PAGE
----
Human Rights Hub Winnipeg highlights Director Zack Embree and Devyn Brugge's work on Directly Affected: Pipeline Under Pressure and recommends a viewing as part of their "Top 10 Things You Can Do to Stop Pipelines from Anywhere in Canada" list.
When Zack Embree started production on his film Directly Affected: Pipeline Under Pressure, he had certain notions about his country.
“I grew up believing a story about Canada,” he says. “That we were a caring country that prided itself on being fair, democratic, and responsible… And that when it came down to it, we as a nation would do right by the world, even if it wasn’t easy.”
When Embree lost his job teaching art to people on Vancouver’s Downtown Eastside, he began to research climate change.
VANCOUVER (NEWS 1130) – Taking the pipeline fight to the big screen. A new documentary is looking at the resistance movement against Kinder Morgan’s Trans Mountain expansion.
“Directly Affected: Pipeline Under Pressure” is the work of Vancouver filmmaker Zack Embree. He spent the last four years documenting the ups and downs of those against the project.
Filmmaker Zack Embree and environmentalist Tzeporah Berman take us behind the front lines of the Kinder Morgan Trans Mountain Expansion Project protests and chat about the new documentary ‘Directly Affected’.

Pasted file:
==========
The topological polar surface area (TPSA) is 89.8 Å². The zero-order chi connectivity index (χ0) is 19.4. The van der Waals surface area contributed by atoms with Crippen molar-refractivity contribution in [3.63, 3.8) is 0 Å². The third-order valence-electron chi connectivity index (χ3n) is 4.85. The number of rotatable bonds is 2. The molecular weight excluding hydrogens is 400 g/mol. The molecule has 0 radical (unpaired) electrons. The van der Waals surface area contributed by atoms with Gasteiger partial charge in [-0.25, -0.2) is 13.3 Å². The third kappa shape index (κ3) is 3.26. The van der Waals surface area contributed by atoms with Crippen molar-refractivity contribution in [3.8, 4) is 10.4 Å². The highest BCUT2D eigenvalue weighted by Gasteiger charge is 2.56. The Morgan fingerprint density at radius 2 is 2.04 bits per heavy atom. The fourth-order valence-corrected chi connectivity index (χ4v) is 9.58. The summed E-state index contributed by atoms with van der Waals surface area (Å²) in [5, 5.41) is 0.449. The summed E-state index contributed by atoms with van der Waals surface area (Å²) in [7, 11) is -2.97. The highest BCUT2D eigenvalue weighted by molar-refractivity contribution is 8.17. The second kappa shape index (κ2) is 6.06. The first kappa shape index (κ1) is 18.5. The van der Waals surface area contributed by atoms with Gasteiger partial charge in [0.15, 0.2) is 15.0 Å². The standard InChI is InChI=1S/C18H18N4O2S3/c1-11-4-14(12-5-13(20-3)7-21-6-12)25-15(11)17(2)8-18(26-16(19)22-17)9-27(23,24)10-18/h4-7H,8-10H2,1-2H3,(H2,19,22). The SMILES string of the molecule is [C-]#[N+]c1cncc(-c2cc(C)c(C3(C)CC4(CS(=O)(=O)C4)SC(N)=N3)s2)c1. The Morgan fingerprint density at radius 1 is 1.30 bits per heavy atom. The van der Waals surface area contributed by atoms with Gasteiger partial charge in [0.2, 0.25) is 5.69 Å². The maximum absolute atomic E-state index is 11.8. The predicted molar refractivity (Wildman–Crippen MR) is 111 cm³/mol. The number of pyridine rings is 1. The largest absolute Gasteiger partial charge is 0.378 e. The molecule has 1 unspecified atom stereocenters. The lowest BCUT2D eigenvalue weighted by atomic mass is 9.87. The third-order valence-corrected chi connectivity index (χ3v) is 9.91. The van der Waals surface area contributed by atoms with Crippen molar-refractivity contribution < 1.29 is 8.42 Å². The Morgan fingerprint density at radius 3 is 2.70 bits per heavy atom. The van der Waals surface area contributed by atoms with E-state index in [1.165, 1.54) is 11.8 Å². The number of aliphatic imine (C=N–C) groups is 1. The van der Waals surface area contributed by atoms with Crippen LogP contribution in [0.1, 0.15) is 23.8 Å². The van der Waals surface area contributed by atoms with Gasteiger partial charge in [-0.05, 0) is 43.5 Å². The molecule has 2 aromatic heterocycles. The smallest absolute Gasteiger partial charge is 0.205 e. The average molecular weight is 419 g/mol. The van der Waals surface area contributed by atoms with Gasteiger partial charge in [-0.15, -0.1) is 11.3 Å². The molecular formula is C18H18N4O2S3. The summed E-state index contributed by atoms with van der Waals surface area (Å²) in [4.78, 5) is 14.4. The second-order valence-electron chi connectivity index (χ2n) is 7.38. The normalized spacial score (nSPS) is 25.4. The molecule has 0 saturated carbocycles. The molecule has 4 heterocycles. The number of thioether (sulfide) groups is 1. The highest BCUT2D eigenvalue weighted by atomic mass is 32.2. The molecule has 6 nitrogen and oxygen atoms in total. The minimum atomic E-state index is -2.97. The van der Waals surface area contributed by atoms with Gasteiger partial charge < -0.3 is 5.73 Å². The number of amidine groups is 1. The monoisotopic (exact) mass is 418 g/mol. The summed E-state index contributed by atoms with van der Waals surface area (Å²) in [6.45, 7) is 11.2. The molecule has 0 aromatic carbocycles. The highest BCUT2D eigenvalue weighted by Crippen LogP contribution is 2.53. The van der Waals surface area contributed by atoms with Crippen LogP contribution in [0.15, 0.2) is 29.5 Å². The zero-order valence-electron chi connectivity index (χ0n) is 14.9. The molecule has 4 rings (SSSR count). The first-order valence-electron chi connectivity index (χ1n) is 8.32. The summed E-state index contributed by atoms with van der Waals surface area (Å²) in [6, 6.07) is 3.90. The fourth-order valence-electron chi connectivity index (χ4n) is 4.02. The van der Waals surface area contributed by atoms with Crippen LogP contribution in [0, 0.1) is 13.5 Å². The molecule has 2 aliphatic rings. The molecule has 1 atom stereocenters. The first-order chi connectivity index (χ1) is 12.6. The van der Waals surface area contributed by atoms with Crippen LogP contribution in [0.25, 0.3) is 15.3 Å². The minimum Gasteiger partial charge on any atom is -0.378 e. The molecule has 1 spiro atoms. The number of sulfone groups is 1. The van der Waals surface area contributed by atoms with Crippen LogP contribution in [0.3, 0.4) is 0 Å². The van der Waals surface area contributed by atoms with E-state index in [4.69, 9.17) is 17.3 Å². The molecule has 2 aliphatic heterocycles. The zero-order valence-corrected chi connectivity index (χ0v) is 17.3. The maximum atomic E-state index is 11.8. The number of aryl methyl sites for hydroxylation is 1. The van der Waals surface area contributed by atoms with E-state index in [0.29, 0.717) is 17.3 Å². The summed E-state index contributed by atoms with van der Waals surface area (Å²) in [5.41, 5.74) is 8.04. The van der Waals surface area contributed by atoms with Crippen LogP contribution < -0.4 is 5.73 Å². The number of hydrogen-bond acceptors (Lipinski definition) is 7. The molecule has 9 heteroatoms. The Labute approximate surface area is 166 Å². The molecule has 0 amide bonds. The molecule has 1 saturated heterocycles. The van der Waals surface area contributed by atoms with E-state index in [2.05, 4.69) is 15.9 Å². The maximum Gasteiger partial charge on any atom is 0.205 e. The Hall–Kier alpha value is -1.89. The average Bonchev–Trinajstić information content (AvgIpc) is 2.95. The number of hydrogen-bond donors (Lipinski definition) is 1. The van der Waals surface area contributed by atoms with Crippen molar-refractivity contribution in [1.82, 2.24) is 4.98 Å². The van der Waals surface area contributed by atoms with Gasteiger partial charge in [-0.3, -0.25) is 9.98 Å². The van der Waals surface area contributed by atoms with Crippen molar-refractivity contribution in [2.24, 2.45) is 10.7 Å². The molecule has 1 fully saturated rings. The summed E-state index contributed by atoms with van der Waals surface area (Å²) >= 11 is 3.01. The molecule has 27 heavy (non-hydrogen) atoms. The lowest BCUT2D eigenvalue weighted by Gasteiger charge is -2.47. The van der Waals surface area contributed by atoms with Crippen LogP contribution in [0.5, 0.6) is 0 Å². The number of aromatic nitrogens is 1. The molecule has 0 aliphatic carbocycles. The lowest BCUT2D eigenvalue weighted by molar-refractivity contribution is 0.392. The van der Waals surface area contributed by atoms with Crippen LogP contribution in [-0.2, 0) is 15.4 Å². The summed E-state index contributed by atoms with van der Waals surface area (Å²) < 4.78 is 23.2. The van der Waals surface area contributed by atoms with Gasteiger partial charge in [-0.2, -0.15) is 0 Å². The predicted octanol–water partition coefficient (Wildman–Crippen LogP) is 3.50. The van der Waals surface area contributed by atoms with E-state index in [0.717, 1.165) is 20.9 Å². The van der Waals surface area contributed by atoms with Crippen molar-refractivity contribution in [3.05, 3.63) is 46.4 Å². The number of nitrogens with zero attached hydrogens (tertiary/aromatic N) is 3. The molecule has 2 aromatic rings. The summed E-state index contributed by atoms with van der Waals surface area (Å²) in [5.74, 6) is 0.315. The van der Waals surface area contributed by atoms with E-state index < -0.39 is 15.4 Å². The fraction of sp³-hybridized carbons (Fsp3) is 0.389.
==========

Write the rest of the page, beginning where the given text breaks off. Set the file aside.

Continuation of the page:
Protesters were arrested at a demonstration against the Kinder Morgan pipeline expansion in Burnaby, one of them being Green Party leader Elizabeth May. We spoke with one of the protesters and documentary filmmaker Zack Embree.
Prime Minister Justin Trudeau faced hecklers in Nanaimo. Premiers Rachel Notley and John Horgan are flinging indignant words back and forth between Edmonton and Victoria. Ottawa has been urged to step in and show who’s got the power.
What is going on here? All this over a pipeline that’s already been operating for 65 years?
Fortuitously, there’s a new documentary called Directly Affected to get you up to speed. It’s 75 minutes of bristling advocacy journalism, thoroughly researched and professionally presented. It doesn’t include the most recent events, but it sure does anticipate them.
Zack Embree sounds like a traumatized man when he talks about Fort MacKay.
“It’s very sobering,” he says softly. “First Nations are typically at the frontline of resource extraction and environmental degradation, and that long history of exploitation hit me in the face when I went to Fort MacKay.”